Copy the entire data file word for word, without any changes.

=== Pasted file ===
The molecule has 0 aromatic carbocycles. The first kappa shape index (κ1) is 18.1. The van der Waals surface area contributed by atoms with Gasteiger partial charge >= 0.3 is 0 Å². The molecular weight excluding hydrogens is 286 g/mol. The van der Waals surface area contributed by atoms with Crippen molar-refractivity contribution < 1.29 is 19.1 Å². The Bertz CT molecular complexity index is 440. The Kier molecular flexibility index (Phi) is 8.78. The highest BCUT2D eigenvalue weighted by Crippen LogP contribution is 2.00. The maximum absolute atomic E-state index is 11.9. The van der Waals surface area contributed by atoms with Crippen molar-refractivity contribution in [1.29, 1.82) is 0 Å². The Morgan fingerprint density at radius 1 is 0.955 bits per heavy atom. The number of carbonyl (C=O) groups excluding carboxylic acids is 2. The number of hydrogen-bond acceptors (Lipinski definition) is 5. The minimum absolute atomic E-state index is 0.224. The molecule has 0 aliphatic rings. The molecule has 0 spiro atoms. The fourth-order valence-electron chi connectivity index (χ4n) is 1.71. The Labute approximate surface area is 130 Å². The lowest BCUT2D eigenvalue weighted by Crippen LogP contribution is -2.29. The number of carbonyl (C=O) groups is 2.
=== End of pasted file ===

The molecule has 0 aromatic carbocycles. The first kappa shape index (κ1) is 18.1. The van der Waals surface area contributed by atoms with Gasteiger partial charge >= 0.3 is 0 Å². The molecular weight excluding hydrogens is 286 g/mol. The van der Waals surface area contributed by atoms with Crippen molar-refractivity contribution < 1.29 is 19.1 Å². The Bertz CT molecular complexity index is 440. The Kier molecular flexibility index (Phi) is 8.78. The highest BCUT2D eigenvalue weighted by Crippen LogP contribution is 2.00. The maximum absolute atomic E-state index is 11.9. The van der Waals surface area contributed by atoms with Crippen molar-refractivity contribution in [1.29, 1.82) is 0 Å². The Morgan fingerprint density at radius 1 is 0.955 bits per heavy atom. The number of carbonyl (C=O) groups excluding carboxylic acids is 2. The number of hydrogen-bond acceptors (Lipinski definition) is 5. The minimum absolute atomic E-state index is 0.224. The molecule has 0 aliphatic rings. The molecule has 0 spiro atoms. The fourth-order valence-electron chi connectivity index (χ4n) is 1.71. The Labute approximate surface area is 130 Å². The lowest BCUT2D eigenvalue weighted by Crippen LogP contribution is -2.29. The number of carbonyl (C=O) groups is 2.